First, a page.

I think happiness can be a choice, but it's a choice you have to know how to actively make. For some people, doing what needs to be done to reach happiness - whether it's a mental action or a physical action - is confusing, hard to figure out, and generally discouraging. I've been through many hard times where, despite wanting to do what was necessary to be happy, I didn't KNOW what was necessary.

And as a side note, I think it's quite possible to be content even while feeling a bit of sorrow. I think some things that hurt us will never completely go away, but joy can permeate even those sadnesses.
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« Reply #10: January 11, 2008, 08:10:21 pm »

.
Practically *everything* is a choice. Wink

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« Reply #11: January 11, 2008, 08:54:22 pm »

What is happiness?

Is it something to be achieved as a goal which can then last, or, conversely, is it something to be experienced, fleeting? Is it even truly attainable as a goal?

And finally, is happiness a choice?

Happiness can be a goal in life, and can be something fleeting.  I suppose it depends on what type of happiness you are after.  And you have to realize what makes you happy for the moment, then what makes you truly happy.

I think happiness is a state of mind, so yes, I do think that happiness is a choice. F'ex you would say to yourself "Today, I am going to be happy no matter what happens", or "Today, I will find happiness within myself".

I hope this makes some sense Smiley
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« Reply #12: February 21, 2008, 01:16:40 am »

What is happiness?

Is it something to be achieved as a goal which can then last, or, conversely, is it something to be experienced, fleeting? Is it even truly attainable as a goal?

And finally, is happiness a choice?

For me, happiness is an active state of being. It's what I feel when I am able to express my basic nature. It's also a matter of quieting the negative self-talk, especially when things get in the way of me expressing myself. That said, the main thing that gets in the way is my own perceptions and choices. My fears of other's possible reactions, or my lack of willingness to accept the consequences of self expression. I know that the opinions of others and such externalities should not be a source of happiness or sadness, they are truly matters of indifference, but I am not a sage that can respond as I know I should at all times.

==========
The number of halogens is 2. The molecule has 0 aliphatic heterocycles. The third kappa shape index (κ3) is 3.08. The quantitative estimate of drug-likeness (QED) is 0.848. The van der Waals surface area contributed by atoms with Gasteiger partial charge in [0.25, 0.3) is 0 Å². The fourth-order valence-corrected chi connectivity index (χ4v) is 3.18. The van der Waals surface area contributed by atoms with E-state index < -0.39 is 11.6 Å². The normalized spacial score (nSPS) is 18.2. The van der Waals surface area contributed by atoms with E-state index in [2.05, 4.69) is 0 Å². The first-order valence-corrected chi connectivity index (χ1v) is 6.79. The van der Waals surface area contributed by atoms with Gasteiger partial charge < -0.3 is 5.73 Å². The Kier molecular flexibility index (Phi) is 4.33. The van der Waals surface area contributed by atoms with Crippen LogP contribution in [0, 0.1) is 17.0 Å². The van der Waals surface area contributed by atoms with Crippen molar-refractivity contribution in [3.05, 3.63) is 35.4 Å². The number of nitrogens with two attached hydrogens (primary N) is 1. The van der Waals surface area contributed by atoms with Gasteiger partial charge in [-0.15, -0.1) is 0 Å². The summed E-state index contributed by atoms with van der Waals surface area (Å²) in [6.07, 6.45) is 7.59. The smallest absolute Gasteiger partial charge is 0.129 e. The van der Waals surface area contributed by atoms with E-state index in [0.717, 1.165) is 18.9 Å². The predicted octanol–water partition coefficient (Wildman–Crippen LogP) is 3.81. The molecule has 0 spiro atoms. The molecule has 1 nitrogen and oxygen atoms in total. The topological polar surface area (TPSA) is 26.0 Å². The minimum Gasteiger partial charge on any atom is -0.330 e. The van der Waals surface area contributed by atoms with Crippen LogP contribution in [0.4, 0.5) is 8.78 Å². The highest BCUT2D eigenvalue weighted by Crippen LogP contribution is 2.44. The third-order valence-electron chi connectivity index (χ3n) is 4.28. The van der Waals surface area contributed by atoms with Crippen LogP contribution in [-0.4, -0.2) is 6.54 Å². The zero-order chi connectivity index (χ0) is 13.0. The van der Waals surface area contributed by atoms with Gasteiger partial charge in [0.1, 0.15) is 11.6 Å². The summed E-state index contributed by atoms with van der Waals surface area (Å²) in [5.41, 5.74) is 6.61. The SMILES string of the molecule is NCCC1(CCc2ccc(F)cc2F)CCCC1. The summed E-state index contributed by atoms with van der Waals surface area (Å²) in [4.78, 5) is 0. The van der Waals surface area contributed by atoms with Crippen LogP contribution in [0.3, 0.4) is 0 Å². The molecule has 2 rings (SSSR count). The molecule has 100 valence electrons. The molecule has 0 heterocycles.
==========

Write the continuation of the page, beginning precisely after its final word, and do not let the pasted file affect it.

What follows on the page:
Cheers

BGMarc
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« Reply #13: February 02, 2009, 09:26:52 pm »

I'll start with a Buddhist proverb: "There is no way to happiness. Happiness is the way."
I like this very much, and it seems in line with my understanding of Aristotle's take on happiness, which I tend to agree with.  Aristotelian happiness (eudaimonia in the original Greek) was a constant process of pursuing happiness.  Since, according to Aristotle, the "achievable" form of happiness was permanent, one could not truly be judged "blessed" or "happy" until after their deaths, for the "Happy" man could still suffer some tragedy and fall into misery.  It was only possible, then, to pursue happiness, and live as best one could, and the man who did not stray from the path (or was not forced off by circumstance) in the end would be deemed happy.  It is by remaining on the path, by keeping one's spirit, by doing good, and in all ways seeking to be happy that one experiences happiness.  By this measure, true happiness is no fleeting emotion, though the emotion may be a part of the path.  Also by this measure, it is not a choice, but a series of choices, for the path never ends, save with death.

On the whole, it is similar to his [Aristotle's] thoughts on Justice, where Justice is defined as the pursuit of Justice.  A man is not deemed justly punished based on the punishment he receives, but based on the careful pursuit of those administering the punishment to try to punish in proportion to the wrong done.  The US legal system would, I think be deemed Just because it guarantees the right to a fair trial by Jury, and the right to be represented by an attorney, and overseen by a judge, with respect to evidence.  It is the process of the trial that makes the justice, not the sentence passed.  Similarly, Happiness is not what one feels, but what one does to achieve Happiness.